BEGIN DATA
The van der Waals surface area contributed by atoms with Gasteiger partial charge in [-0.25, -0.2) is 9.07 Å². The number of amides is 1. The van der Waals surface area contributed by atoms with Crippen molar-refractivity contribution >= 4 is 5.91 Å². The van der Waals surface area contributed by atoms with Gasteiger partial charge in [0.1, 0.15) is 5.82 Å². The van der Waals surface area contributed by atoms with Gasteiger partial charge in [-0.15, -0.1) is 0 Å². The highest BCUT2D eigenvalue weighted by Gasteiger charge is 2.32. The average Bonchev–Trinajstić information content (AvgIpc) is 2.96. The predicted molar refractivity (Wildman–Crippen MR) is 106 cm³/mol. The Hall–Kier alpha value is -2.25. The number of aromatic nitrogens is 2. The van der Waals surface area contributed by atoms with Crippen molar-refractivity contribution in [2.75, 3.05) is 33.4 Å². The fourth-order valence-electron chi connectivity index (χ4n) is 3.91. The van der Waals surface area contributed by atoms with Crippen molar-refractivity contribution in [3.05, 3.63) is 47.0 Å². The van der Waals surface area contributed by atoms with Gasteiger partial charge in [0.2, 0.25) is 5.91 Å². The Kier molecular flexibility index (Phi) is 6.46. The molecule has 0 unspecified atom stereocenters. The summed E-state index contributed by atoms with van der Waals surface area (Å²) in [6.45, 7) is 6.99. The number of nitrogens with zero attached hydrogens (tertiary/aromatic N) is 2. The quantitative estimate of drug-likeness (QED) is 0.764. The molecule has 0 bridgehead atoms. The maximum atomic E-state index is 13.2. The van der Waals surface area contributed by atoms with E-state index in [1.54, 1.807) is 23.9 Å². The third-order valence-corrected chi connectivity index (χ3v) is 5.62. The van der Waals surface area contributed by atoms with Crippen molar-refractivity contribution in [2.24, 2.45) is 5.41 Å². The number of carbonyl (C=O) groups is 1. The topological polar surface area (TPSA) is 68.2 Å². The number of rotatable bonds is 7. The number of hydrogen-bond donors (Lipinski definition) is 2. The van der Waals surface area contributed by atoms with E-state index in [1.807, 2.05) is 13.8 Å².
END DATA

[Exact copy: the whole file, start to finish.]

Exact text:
The van der Waals surface area contributed by atoms with Gasteiger partial charge in [-0.25, -0.2) is 9.07 Å². The number of amides is 1. The van der Waals surface area contributed by atoms with Crippen molar-refractivity contribution >= 4 is 5.91 Å². The van der Waals surface area contributed by atoms with Gasteiger partial charge in [0.1, 0.15) is 5.82 Å². The van der Waals surface area contributed by atoms with Gasteiger partial charge in [-0.15, -0.1) is 0 Å². The highest BCUT2D eigenvalue weighted by Gasteiger charge is 2.32. The average Bonchev–Trinajstić information content (AvgIpc) is 2.96. The predicted molar refractivity (Wildman–Crippen MR) is 106 cm³/mol. The Hall–Kier alpha value is -2.25. The number of aromatic nitrogens is 2. The van der Waals surface area contributed by atoms with Crippen molar-refractivity contribution in [2.75, 3.05) is 33.4 Å². The fourth-order valence-electron chi connectivity index (χ4n) is 3.91. The van der Waals surface area contributed by atoms with Crippen molar-refractivity contribution in [3.05, 3.63) is 47.0 Å². The van der Waals surface area contributed by atoms with Gasteiger partial charge in [0.2, 0.25) is 5.91 Å². The Kier molecular flexibility index (Phi) is 6.46. The molecule has 0 unspecified atom stereocenters. The summed E-state index contributed by atoms with van der Waals surface area (Å²) in [6.45, 7) is 6.99. The number of nitrogens with zero attached hydrogens (tertiary/aromatic N) is 2. The quantitative estimate of drug-likeness (QED) is 0.764. The molecule has 0 bridgehead atoms. The maximum atomic E-state index is 13.2. The van der Waals surface area contributed by atoms with E-state index in [1.54, 1.807) is 23.9 Å². The third-order valence-corrected chi connectivity index (χ3v) is 5.62. The van der Waals surface area contributed by atoms with Crippen molar-refractivity contribution in [2.24, 2.45) is 5.41 Å². The number of carbonyl (C=O) groups is 1. The topological polar surface area (TPSA) is 68.2 Å². The number of rotatable bonds is 7. The number of hydrogen-bond donors (Lipinski definition) is 2. The van der Waals surface area contributed by atoms with E-state index in [1.807, 2.05) is 13.8 Å².